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Interview with Bert Diphoorn: World Water 2011 on Water and Urbanization

Bert DiphoornApril 2011


Bert Diphoorn is the Director of the Human Settlements Financing Division at UN-Habitat, the Agency responsible for coordinating this year's theme for World Water Day.

This is the first time in human history that most of the world's population lives in cities: 3.3 billion people... and the urban landscape continues to grow. According to the United Nations's publication "World Urbanization Prospects: The 2009 Revision", the urban areas of the world are expected to absorb all the population growth expected over the next four decades while at the same time drawing in some of the rural population. Globally, the level of urbanization is expected to rise from 50 per cent in 2009 to 69 per cent in 2050.

The theme of this year's World Water Day "Water and Urbanization" under the slogan "Water for Cities: Responding to the Urban Challenge" is focussing on raising awareness on the impact of rapid urban population growth, industrialization and uncertainties caused by climate change, conflicts and natural disasters on urban water systems. We aim to encourage action by governments, organizations, communities, and individuals around the world to actively engage in addressing urban water management challenges. UN-HABITAT is the coordinating agency on behalf of UN-Water for this year's event.

This year's global commemoration of World Water Day will be held in Cape Town, South Africa. The event is a joint collaboration of UN-Water, the African Ministers' Council on Water (AMCOW), the United Nations Secretary General's Advisory Board on Water and Sanitation (UNSGAB), the United Nations Environment Programme (UNEP) and the United Nations Human Settlements Programme (UN-HABITAT).
The three-day global event will bring together approximately 1,500 international and local participants, comprising over 20 thematic sessions, 40 exhibitors and high-level panel debates.


Key messages

UN-HABITAT has worked closely with UN-Water Members and other partner organizations to develop key messages for this year's World Water Day. They have been categorized into 5 thematic areas: urbanization, sanitation and pollution, governance and management, investment and finance, environmental impact and climate change.

  • Urbanization - The major impending impact of rapid urban population growth and the growth of informal settlements is the most pressing and urgent challenge in the water sector.
  • Sanitation and Pollution - The impact of industrialization, water pollution, lack of sanitation and environmental degradation (on land, in fresh water and marine environments) needs greater recognition and attention.
  • Governance and Management - Improve governance, deepen the reform of local government, city and utility management.
  • Investment and Finance - Increase investment and sustainable financial management of urban water supply, sanitation/sewerage, wastewater treatment and storm water infrastructure.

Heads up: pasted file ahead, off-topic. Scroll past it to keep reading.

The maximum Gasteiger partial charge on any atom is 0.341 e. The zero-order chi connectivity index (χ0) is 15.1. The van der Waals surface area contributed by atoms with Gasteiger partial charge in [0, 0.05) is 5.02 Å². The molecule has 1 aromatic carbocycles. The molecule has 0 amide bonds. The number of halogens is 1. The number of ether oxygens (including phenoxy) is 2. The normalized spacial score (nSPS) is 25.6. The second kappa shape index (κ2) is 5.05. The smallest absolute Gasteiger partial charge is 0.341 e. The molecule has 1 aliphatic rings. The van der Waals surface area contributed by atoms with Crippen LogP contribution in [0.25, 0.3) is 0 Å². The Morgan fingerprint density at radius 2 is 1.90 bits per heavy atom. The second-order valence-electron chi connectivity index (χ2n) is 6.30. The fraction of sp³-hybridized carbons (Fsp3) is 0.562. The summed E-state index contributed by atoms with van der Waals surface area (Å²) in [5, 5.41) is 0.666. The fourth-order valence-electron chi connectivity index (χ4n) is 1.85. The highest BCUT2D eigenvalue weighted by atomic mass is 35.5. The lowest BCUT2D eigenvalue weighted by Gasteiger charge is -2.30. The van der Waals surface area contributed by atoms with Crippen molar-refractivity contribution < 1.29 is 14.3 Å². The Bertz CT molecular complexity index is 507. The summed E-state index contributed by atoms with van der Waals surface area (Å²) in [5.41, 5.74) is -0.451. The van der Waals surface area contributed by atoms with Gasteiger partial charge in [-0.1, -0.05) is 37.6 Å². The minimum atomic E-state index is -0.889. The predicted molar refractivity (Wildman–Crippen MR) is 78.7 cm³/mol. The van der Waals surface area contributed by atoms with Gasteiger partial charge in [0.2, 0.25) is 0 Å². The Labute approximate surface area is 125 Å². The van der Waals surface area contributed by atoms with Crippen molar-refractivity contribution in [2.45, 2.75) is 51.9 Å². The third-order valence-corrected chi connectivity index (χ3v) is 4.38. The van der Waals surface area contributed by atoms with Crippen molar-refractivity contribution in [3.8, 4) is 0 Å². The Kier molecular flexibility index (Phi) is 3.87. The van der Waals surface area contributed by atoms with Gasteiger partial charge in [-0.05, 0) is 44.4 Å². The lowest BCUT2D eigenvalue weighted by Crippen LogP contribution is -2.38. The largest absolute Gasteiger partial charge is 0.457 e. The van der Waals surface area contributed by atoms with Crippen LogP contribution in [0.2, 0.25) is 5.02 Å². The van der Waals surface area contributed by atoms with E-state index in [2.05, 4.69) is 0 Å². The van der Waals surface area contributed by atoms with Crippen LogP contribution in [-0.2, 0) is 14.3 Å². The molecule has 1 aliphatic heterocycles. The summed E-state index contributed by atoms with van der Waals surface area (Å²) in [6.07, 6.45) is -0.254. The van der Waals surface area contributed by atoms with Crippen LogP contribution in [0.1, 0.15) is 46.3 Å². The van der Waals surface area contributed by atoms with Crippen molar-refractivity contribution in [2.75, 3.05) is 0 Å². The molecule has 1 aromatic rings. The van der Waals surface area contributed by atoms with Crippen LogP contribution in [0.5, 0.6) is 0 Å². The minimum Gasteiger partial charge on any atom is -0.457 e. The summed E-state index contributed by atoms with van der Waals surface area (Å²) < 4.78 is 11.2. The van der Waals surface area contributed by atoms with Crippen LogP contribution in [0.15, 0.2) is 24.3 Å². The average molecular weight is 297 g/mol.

• Environmental Impact and Climate Change - Impacts on the environment from climate change, conflicts and natural disasters pose huge challenges for urban water and waste management.

Approach to World Water Day 2011 involves:

  • Engaging top leadership – Get key messages to world leaders to recognize the importance of urban water and waste management and use their influence to inspire positive action.
  • From a day to a year: The WWD 2011 will be a launch of activities and approaches that seek to reach out for the year ahead and beyond.
  • Getting women, children and youth involved – Reach out to all stakeholders, but especially get women, children and youth involved in activities to celebrate the activities.
  • Strong media exposure – Give special attention to engaging the media to give high exposure to in WWD 2011.
  • Connecting people - Connect as many WWD 2011 events across the world as possible using tele/videoconferences, live broadcasts, facebook, twitter, etc. to provide a sense of community and enable mass participation in the global celebrations.
  • Learning exchanges – Encourage learning and information exchanges between different constituencies, cities, towns and between countries. WWD will also seek to mobilize the major water agencies and partnerships to focus their attention on urban issues.
  • Reaching out beyond water – There are many stakeholders not directly involved in water management, who are affected or can contribute to improving water and sanitation management. WWD 2011 seeks to reach out to business, the health, education, energy, infrastructure and environmental sectors to play a part in addressing the complex urban challenge

World Water Day is held annually on 22 March to highlight the importance of freshwater and the sustainable management of freshwater resources. It dates back to the 1992 when the United Nations Conference on Environment and Development (UNCED) recommended it as an important reminder to the world. The United Nations General Assembly then designated 22 March 1993 as the first World Water Day.


Bert Diphoorn

Last update:07 Oct 2014